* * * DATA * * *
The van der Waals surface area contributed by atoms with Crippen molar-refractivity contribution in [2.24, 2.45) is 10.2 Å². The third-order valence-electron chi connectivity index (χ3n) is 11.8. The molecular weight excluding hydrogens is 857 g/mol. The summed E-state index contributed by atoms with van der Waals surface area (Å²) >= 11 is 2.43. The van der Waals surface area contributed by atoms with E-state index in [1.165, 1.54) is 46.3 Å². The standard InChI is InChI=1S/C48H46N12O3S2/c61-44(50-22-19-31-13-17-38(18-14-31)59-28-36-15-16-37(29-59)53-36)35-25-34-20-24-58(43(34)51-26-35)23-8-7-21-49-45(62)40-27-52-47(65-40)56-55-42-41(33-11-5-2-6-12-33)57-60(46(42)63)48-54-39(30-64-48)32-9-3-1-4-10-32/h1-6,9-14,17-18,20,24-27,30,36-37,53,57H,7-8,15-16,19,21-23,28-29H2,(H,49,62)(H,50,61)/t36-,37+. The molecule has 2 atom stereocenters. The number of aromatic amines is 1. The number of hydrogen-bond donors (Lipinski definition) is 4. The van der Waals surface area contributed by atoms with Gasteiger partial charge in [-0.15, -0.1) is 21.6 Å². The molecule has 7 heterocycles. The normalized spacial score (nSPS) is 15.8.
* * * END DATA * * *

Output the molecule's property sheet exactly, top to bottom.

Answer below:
The van der Waals surface area contributed by atoms with Crippen molar-refractivity contribution in [2.24, 2.45) is 10.2 Å². The third-order valence-electron chi connectivity index (χ3n) is 11.8. The molecular weight excluding hydrogens is 857 g/mol. The summed E-state index contributed by atoms with van der Waals surface area (Å²) >= 11 is 2.43. The van der Waals surface area contributed by atoms with E-state index in [1.165, 1.54) is 46.3 Å². The standard InChI is InChI=1S/C48H46N12O3S2/c61-44(50-22-19-31-13-17-38(18-14-31)59-28-36-15-16-37(29-59)53-36)35-25-34-20-24-58(43(34)51-26-35)23-8-7-21-49-45(62)40-27-52-47(65-40)56-55-42-41(33-11-5-2-6-12-33)57-60(46(42)63)48-54-39(30-64-48)32-9-3-1-4-10-32/h1-6,9-14,17-18,20,24-27,30,36-37,53,57H,7-8,15-16,19,21-23,28-29H2,(H,49,62)(H,50,61)/t36-,37+. The molecule has 2 atom stereocenters. The number of aromatic amines is 1. The number of hydrogen-bond donors (Lipinski definition) is 4. The van der Waals surface area contributed by atoms with Gasteiger partial charge in [-0.15, -0.1) is 21.6 Å². The molecule has 7 heterocycles. The normalized spacial score (nSPS) is 15.8.